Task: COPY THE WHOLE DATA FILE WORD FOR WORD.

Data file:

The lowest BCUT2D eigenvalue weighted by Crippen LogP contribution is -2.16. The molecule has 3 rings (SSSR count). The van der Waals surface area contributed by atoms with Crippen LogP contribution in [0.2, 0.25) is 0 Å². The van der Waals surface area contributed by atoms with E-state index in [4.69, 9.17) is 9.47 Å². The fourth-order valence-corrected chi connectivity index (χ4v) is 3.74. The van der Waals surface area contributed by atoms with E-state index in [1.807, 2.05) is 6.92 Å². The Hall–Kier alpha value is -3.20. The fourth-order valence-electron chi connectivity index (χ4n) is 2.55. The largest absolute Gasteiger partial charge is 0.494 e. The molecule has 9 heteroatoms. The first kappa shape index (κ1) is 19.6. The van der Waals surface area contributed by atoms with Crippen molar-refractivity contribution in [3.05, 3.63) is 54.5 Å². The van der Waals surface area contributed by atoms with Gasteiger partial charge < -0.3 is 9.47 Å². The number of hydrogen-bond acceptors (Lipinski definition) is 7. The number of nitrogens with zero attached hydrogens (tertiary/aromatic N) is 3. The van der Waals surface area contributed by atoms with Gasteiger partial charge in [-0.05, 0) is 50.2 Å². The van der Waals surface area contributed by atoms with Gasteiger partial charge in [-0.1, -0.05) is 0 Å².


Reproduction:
The lowest BCUT2D eigenvalue weighted by Crippen LogP contribution is -2.16. The molecule has 3 rings (SSSR count). The van der Waals surface area contributed by atoms with Crippen LogP contribution in [0.2, 0.25) is 0 Å². The van der Waals surface area contributed by atoms with E-state index in [4.69, 9.17) is 9.47 Å². The fourth-order valence-corrected chi connectivity index (χ4v) is 3.74. The van der Waals surface area contributed by atoms with E-state index in [1.807, 2.05) is 6.92 Å². The Hall–Kier alpha value is -3.20. The fourth-order valence-electron chi connectivity index (χ4n) is 2.55. The largest absolute Gasteiger partial charge is 0.494 e. The molecule has 9 heteroatoms. The first kappa shape index (κ1) is 19.6. The van der Waals surface area contributed by atoms with Crippen molar-refractivity contribution in [3.05, 3.63) is 54.5 Å². The van der Waals surface area contributed by atoms with Gasteiger partial charge < -0.3 is 9.47 Å². The number of hydrogen-bond acceptors (Lipinski definition) is 7. The number of nitrogens with zero attached hydrogens (tertiary/aromatic N) is 3. The van der Waals surface area contributed by atoms with Gasteiger partial charge in [-0.05, 0) is 50.2 Å². The van der Waals surface area contributed by atoms with Gasteiger partial charge in [-0.1, -0.05) is 0 Å².